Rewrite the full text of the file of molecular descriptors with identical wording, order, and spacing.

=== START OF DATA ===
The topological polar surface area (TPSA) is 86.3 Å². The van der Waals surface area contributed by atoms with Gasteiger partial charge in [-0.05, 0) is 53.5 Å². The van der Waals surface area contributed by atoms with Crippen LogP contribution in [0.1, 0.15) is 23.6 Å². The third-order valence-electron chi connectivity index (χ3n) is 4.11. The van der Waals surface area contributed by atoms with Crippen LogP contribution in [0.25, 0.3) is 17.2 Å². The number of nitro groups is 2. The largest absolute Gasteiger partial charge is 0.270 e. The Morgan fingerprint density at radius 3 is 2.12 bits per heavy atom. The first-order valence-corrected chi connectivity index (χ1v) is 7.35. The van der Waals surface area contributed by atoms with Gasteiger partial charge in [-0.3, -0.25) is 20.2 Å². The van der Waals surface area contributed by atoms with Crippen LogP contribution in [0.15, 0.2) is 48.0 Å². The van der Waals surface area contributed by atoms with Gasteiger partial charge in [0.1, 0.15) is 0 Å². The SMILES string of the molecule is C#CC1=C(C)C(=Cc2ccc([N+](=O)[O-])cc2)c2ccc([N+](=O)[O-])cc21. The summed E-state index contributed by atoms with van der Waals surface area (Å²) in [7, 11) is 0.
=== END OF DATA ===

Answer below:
The topological polar surface area (TPSA) is 86.3 Å². The van der Waals surface area contributed by atoms with Gasteiger partial charge in [-0.05, 0) is 53.5 Å². The van der Waals surface area contributed by atoms with Crippen LogP contribution in [0.1, 0.15) is 23.6 Å². The third-order valence-electron chi connectivity index (χ3n) is 4.11. The van der Waals surface area contributed by atoms with Crippen LogP contribution in [0.25, 0.3) is 17.2 Å². The number of nitro groups is 2. The largest absolute Gasteiger partial charge is 0.270 e. The Morgan fingerprint density at radius 3 is 2.12 bits per heavy atom. The first-order valence-corrected chi connectivity index (χ1v) is 7.35. The van der Waals surface area contributed by atoms with Gasteiger partial charge in [-0.3, -0.25) is 20.2 Å². The van der Waals surface area contributed by atoms with Crippen LogP contribution in [0.15, 0.2) is 48.0 Å². The van der Waals surface area contributed by atoms with Gasteiger partial charge in [0.1, 0.15) is 0 Å². The SMILES string of the molecule is C#CC1=C(C)C(=Cc2ccc([N+](=O)[O-])cc2)c2ccc([N+](=O)[O-])cc21. The summed E-state index contributed by atoms with van der Waals surface area (Å²) in [7, 11) is 0.